It was not until about 1915 that the French-Canadian microbiologist Felix d’Herelle conducted specific experiments to identify and attempt to characterize whatever it was that was invisibly reducing those bacterial populations. D’Herelle was studying an outbreak of severe hemorrhagic dysentery among French troops stationed at Maisons-Lafitte on the outskirts of Paris during World War I. He collected samples of the feces of the patients with dysentery and passed these through porcelain filters that were fine enough to filter out all bacteria, thereby collecting a bacteria-free liquid. He then used this liquid as a medium to culture the Shigella strains that had caused the hemorrhagic dysentery, and spread the culture on an agar medium to observe the growth of the bacteria.

The observation that led to the specific identification of the bacterial killer was the appearance of completely bacteria-free areas within the agar medium. Something in the filtered fecal matter was clearing out the Shigella. D’Herelle proposed that the bacterial-clearing agent was a virus, which he dubbed “bacteriophages,” the word “phage” coming from the Greek phagein, meaning “eat” or “devour,” effectively identifying the virus as an entity that feeds on bacteria.

A few years after that, d’Herelle made the first known attempt to use phages as therapy. At the Hôpital des Enfants-Malades, he obtained a bacteriophage by the same method of feces filtration. To test its safety, he ingested it himself, as did his superior, Professor Victor-Henri Hutinel, as well as several interns. The phage was then administered to a 12-year-old boy who was ill with severe dysentery. The boy’s symptoms completely stopped after a single dose of d’Herelle’s anti-dysentery phage, and the boy was completely recovered after a few days.

Following the successful treatment of that patient, three more patients with bacterial dysentery were treated with a single dose of the phage preparation and began to recover within 24 hours.

Other successful instances of bacteriophage treatment of bacterial infections came in 1921 when a number of patients with skin lesions due to a staph infection began to regress about 24 hours after a phage was injected into surgically-opened lesions.

Phage therapy was used to treat a number of infectious diseases in the following years, including thousands of people in India who were infected with cholera or bubonic plague. The encouraging results from those efforts induced several companies to start commercial production of phages against various bacterial pathogens.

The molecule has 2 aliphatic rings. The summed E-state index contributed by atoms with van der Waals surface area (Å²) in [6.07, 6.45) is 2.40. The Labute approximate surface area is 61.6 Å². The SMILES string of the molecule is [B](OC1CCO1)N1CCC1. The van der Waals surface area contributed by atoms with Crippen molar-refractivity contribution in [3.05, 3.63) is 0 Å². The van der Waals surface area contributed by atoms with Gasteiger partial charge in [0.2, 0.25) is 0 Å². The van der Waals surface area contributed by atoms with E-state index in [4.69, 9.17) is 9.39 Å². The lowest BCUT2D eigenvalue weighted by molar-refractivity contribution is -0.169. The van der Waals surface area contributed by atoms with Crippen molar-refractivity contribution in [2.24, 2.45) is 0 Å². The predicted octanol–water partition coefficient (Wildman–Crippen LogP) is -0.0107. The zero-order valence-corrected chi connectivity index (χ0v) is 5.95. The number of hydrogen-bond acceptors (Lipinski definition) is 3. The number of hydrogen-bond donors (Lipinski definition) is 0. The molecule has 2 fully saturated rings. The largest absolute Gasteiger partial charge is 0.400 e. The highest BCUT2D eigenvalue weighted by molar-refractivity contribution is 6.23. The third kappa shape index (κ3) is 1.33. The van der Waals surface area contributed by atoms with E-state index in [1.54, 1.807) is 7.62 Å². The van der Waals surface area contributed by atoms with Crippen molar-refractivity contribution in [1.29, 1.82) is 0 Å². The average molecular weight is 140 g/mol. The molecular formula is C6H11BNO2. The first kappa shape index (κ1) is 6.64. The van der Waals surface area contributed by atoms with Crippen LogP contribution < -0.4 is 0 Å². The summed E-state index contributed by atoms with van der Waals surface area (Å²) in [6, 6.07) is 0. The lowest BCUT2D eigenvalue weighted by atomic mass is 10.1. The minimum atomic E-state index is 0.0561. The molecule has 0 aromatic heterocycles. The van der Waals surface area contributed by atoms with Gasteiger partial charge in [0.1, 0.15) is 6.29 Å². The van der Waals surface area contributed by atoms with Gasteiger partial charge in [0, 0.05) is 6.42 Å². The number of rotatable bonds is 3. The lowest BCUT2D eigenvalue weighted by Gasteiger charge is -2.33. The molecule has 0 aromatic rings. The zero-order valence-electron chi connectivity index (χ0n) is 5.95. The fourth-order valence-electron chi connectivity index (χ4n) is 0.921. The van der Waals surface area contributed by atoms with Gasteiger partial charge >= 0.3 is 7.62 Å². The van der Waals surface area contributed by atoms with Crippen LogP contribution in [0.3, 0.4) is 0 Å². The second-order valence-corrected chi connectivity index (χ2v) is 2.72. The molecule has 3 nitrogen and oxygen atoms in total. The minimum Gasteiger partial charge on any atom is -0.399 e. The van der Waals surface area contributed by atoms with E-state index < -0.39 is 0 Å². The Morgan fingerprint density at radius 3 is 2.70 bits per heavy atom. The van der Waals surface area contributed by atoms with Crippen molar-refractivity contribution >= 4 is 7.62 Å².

One of those commercial ventures was started by d’Herelle himself. His company produced bacteriophage preparations against several classes of bacterial infections. These were called Bacté-coli-phage (targeting Escherichia coli), Bacté-rhino-phage (active against pathogens that cause colds), Bacté-intesti-phage, Bacté-pyo-phage, and Bacté-staphy-phage. These were marketed by a company which later became L’Oréal. And in the US in the 1940s, the Eli Lilly company produced seven bacteriophage products to treat infections in humans, targeting staph, strep, E. coli, and several others.

The sources of bacteriophages that are active against the pathogens that cause human infections are often the effluents from humans affected by those infections. Phages need to be very narrowly targeted to be effective. The phage preparations marketed by commercial phage producers are usually phage cocktails – mixtures of several phages that go after one class of bacteria such as E. coli or Streptococcus pneumoniae. However, it is by no means a sure thing that the E. coli phage cocktail that is given to a patient will target the specific variety of E. coli that affects that specific patient. And attempting to harvest phages from the individual patient’s feces as a means of targeting the particular pathogen that affects that patient is a vain endeavor, because if that patient had a sufficient quantity of phages in his/her system that targeted the specific pathogen, that patient’s symptoms would be under control. The simple fact that the patient is suffering from those symptoms likely points to a depletion in phages.